Monday, October 5, 2009

"Solo in The City. . "

H:Do you have any advice to industry moms in particular, or just young working moms who still want to be themselves?

I think balance is the essential key to motherhood. I think it’s a really hard rhythm to find, but if you learn how to capture it, it makes the rewards so beautiful. I try not to ever be away from him unless he’s with his dad. We have equal custody, so we work together on it, but it definitely gets hard when I have all these opportunities coming at me. I have to say no to a lot of things because at the end of the day I know that no matter how many awards or accolades or praise or money I get, the one thing that really is a judgment of me is what kind of mother I am. A lot of people feel like their life has to stop because of the child, and they have to let go of their interests. You definitely have to compromise some of them, but I’ve been really blessed. When I went to see Grace Jones, Julez was right there with me. Julez is right there with me when I go for my bike rides. And when I go on tour, he’s with me. And I feel so blessed to be in the position to do that.

H:Does he realize when he’s doing these things that Mommy’s not the average mommy — going on tour, going to do this and that.

He does now. I don’t think he realized it in the beginning, but the good thing is that he’s humble about it. If I ever see that he’s not, he will get snapped back before he can blink his eyes.

"H:I have to ask about dating. How’s that going?

S:It’s going… umm… that is definitely where I become the typical industry girl that says…

H: I’m married to my work!

S:(Laughs) I’ve been in this game way too long to expose that part because even if you have something good, it can be criticized and massacred, dissected. It may even start tension that wasn’t there. It’s really easy to assume with this new-age blog thing and Twittering. It’s just a tough situation.

H:Well, speaking of assumptions. I think a lot of people have been zeroing in on Twitter convos between you and a certain Mr. Wale, automatically linking the two of you together. Then we see Central Park photos…


H:Whether we’re rooting for it or not… we just want to know.

S:Well, he’s definitely not my boyfriend.

H:Well, we can cross that off the list.

S:No, I just stated that he’s not my boyfriend, but we are good friends. I have worked with him in the past and I think he’s uber-talented. I think he’s really smart and really creative. And I respect his art. We have a mutual thing. We’re on the same record label and yeah…

H:We’re really excited about his album.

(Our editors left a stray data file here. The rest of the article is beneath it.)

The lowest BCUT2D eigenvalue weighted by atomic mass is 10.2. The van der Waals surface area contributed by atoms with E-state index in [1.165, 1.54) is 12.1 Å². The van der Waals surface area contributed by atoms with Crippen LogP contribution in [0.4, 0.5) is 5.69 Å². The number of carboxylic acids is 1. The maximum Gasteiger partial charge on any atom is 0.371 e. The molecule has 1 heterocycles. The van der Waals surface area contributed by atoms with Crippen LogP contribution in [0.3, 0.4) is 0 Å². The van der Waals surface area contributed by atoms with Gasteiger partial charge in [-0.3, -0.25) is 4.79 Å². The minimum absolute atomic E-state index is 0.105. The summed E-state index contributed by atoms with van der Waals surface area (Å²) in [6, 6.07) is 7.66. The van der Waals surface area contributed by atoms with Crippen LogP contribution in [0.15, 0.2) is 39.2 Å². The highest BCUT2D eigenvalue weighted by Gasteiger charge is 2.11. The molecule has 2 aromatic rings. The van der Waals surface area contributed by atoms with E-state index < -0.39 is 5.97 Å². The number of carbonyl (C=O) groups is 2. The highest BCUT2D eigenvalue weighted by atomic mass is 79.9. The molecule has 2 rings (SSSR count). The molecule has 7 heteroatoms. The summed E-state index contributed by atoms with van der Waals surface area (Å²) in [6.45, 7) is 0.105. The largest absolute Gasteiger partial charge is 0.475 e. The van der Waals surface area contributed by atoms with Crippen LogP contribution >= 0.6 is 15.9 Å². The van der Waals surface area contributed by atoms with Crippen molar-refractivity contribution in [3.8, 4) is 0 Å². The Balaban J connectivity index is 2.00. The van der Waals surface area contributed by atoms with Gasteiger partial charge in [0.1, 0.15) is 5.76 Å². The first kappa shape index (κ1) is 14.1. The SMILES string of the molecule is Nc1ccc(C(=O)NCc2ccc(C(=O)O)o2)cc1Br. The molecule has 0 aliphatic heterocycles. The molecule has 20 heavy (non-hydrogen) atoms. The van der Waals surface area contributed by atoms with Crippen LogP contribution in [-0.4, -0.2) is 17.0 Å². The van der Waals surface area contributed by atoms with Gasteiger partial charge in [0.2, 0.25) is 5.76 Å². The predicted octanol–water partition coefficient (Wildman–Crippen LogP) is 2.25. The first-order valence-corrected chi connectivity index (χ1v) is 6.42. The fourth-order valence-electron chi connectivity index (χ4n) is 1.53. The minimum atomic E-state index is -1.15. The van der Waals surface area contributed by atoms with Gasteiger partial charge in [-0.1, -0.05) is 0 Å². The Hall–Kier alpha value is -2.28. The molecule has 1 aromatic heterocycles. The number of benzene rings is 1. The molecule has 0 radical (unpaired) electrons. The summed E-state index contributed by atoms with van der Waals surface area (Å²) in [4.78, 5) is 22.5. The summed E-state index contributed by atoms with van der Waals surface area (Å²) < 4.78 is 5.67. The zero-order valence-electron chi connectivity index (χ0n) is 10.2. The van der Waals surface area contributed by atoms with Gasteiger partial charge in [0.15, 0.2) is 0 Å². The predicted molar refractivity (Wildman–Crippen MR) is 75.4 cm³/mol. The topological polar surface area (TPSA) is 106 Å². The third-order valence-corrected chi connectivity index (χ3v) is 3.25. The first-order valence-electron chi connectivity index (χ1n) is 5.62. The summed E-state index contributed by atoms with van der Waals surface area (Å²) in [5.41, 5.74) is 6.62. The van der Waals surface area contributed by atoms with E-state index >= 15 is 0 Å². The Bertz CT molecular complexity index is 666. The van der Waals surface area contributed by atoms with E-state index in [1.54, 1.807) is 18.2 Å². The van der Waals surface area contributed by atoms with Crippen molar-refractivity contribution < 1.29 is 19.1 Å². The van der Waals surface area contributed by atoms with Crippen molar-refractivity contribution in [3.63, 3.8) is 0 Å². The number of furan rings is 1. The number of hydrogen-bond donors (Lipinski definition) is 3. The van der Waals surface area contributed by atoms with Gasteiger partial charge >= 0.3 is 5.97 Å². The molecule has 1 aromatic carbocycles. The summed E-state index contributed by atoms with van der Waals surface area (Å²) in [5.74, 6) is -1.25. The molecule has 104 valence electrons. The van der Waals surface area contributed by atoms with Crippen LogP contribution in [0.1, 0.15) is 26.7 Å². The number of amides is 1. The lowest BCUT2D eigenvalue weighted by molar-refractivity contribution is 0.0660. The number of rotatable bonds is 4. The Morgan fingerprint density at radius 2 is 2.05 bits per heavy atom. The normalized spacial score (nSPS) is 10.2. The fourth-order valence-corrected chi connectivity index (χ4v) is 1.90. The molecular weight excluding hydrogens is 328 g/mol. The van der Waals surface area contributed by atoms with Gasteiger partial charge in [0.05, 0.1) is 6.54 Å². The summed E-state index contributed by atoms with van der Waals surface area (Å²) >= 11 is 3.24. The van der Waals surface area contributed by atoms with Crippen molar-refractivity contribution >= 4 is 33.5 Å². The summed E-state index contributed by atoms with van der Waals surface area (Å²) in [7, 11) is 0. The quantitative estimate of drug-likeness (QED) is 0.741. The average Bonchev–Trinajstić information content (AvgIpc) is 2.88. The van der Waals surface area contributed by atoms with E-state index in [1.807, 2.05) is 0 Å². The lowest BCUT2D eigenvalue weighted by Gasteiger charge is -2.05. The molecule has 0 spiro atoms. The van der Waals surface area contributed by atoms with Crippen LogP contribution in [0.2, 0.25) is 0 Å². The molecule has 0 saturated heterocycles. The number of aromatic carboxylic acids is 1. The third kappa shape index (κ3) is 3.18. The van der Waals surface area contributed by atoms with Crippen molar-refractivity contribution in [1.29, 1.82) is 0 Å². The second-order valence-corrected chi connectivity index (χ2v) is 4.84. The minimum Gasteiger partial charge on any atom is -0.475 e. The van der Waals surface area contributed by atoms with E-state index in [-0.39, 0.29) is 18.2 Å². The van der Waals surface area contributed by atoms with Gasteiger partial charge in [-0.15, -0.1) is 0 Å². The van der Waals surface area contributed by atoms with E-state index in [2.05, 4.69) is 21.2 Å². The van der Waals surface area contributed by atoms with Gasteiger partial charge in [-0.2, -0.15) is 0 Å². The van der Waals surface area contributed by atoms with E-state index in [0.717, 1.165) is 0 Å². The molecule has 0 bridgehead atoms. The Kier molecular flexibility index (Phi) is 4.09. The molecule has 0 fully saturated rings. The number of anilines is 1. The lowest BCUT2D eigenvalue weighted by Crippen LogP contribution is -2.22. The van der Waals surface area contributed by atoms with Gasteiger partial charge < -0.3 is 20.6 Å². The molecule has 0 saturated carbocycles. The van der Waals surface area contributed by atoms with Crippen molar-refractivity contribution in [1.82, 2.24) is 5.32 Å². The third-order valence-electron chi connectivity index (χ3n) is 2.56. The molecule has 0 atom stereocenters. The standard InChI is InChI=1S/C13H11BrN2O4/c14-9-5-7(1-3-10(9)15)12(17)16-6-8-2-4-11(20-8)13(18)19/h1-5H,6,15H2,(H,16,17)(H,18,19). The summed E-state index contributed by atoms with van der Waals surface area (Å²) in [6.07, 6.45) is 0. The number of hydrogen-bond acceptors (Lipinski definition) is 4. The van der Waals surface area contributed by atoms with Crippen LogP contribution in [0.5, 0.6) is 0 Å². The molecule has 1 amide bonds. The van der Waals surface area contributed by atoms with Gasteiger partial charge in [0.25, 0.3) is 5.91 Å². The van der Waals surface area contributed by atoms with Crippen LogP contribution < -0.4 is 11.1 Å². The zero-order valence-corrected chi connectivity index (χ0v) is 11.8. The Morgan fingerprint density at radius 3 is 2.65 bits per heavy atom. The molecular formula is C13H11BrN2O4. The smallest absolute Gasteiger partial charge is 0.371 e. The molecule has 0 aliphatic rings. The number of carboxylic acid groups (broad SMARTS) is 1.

S:Yeah, I am, too. "

H:Let’s just start with the question that’s on everyone’s minds: the big chop. We fell in love with the cut right away. We wanted to shoot you before the cut, but we were really excited when we saw it because we could really get fashion-y.

S:I guess you just go through different phases in your life. I was pretty much at the point where I needed the change and I needed to focus my energy on more productive arenas. I was putting too much into my appearance and I needed to make this about growth and going to the next stage of my life. I felt like I was being distracted by something as simple as hair. I’ve always been really fearless about change. I’ve cut my hair the same way when I was 16 and again when I was 18. This was my third time.

H:I saw a picture. That was really cool. I didn’t know you had done it three times.

S:Yeah, the picture that I supposedly Photo-shopped (laughs). A friend of mine was like ‘People are so stupid. I read somewhere that it was recent and you Photo-shopped the color.’ I was like ‘Yeah, because it’s that crucial.’

H:Do you even care? Does it bother you at all?

Obviously not (laughs). I knew what the reaction would be before it happened. I’ve always been in-tune with what physically and emotionally makes me happy. I was that little girl that wanted to wear the tutu and tap shoes as my nanny is sitting next to me shaking her head ‘Yes, yes.’ All through high school I got made fun of because of what I wore and what music I listened to, so this is just junior high for me all over again. I don’t care, and I don’t think I ever will because at the end of the day, these are not the people who are going to be there to change a flat tire or who help you in ways that you really need it. This is a really fickle and materialistic and narcissistic industry. I try not to put too much into that because it will eat you alive. The people that I love and that I really care about — their opinions matter. Those are the people that have nothing but positive things to say.

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